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Courtesy Bixby Knolls Car Wash
A recent snapshot of Sheldom and Shell Grossman sporting the outfits they wore while volunteering at the 1984 Olympics
don said. “Well, we didn’t get very far before a harbor patrol boat showed up at high speed and raised hell with us, and even threatened to pull our flag, which meant that we would not be allowed anywhere near the races.” “Another thing I will never forget is that they asked the truck drivers to drive only at night,” Shell said. “So imagine what the freeways were like during the daytime– no trucks! It was absolutely amazing.” The Grossmans said that every day of the sailboat competitions brought new thrilling experiences to them. “Watching the Olympic Torch being carried to the boat races was a very exciting
experience,” Sheldon said. “I also really enjoyed having a photographer from one of the national boating magazines on my boat. He was able to take some incredible shots of those races.” “For me, being able to be on that protocol boat was such an honor,” Shell said. “I will never forget it. Just being able to watch a historic event like the Olympics would have been enough, but to actually participate in it was truly a once-in-a-lifetime experience.” Sheldon agreed. “It was an honor to be part of the 1984 Olympics,” he said. “I think all of us who were volunteers will cherish the memories of that summer for the rest of our lives.”
Signal Tribune 2012 Summer Olympics Special Section
Publisher/Editor in Chief: Neena R. Strichart Production Managers: Leighanna Nierle/Stephanie Raygoza Design Editor: Ariana Gastelum Advertising Sales: Neena R. Strichart Advertising Designers: Kaelyn Bruno/Leighanna Nierle Staff Writer: Nick Diamantides Editorial Interns: Adam Buchsbaum/Ariana Gastelum
B-4 Signal Tribune
July 20, 2012
July 20, 2012
Local Olympian gold medalist Steve Hegg recounts the life of a perpetual athlete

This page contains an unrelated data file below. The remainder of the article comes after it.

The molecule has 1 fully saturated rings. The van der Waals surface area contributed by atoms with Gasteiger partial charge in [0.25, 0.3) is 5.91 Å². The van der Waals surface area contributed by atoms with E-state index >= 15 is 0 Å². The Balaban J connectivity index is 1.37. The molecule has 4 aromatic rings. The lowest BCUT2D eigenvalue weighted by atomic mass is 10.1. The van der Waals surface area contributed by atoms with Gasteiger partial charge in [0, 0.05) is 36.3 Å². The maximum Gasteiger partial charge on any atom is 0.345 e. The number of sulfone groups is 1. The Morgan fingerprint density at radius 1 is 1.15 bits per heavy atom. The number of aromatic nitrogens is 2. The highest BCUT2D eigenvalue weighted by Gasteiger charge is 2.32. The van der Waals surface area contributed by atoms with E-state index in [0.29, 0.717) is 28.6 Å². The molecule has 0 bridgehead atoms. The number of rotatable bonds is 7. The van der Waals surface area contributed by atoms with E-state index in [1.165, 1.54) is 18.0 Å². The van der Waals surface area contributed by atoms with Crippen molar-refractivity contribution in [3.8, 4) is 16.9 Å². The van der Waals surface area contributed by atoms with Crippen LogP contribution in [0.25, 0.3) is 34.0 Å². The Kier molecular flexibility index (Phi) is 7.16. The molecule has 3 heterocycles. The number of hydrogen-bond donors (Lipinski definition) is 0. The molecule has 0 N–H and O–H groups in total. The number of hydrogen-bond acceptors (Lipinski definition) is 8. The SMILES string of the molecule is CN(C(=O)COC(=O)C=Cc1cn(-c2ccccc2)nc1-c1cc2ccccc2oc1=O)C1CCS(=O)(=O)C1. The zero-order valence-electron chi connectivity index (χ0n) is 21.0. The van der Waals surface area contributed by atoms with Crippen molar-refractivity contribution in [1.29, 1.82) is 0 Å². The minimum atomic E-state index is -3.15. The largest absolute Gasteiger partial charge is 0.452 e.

Neena Strichart/Signal Tribune
Local resident Olympic gold medalist Steve Hegg, decked out in Long Beach Cyclery gear and standing with one of the shop’s Cannondale EVO racing bikes, recently visited Brian Keate, owner of Long Beach Cyclery in Bixby Knolls. Adam Buchsbaum Editoral Intern
Steve Hegg always dreamed of the gold medal. “I remember watching the Olympics in black and white...I knew it was something I wanted to do,” Hegg said. He rode his bike everywhere and kept an active childhood. His dad became his first coach. “The captain’s word is law. ‘I can’t’ did not exist in our house. He was on it,” Hegg said. First, Hegg chased the ski racing medal for the 1984 Winter Olympics– not knowing that it wasn’t meant to be. Meanwhile, Hegg cross-trained in cycling. Famed Olympics cycling coach Eddie Borysewicz (a.k.a. Eddie B.) steered him elsewhere, after some unwelcome news. “It wasn’t hard for [Borysewicz] to get ahold of the US Ski Team and say, ‘Hey, what are the chances of this guy going to the Winter Olympics? Because I know I can use him in the summer,’” Hegg said. “He said to me in his Polish accent: ‘Hey, listen. I know for fact you not going.’ Broke my heart. So I asked the Ski Team coach, ‘What are my chances?’ And they basically said everybody that’s going to be in the Olympics is already over there skiing.” Hegg wouldn’t snatch the medal in skiing, so he called Borysewicz and said he’ll be there in two days. Why Borysewicz? “He was the guy, he was the only way,” Hegg said. Hegg was late to training by two to three weeks. The transition didn’t stop him, and he credits that to his youthful confidence– he was 19. “ I flew from Copper Mountain, Colorado to where I was living, Dana Point, [California] at the time. Basically, I got my bike cleaned up and overnight switched from being an Olympic prospect [for] downhill ski racing to going to Olympics cycling team training camp in Phoenix, Arizona,” Hegg said. Hegg and his fellow team members trained. “We did probably three months, maybe more,” Hegg said. “Probably anywhere from two to six hours a day, two hours being a rest day and six hours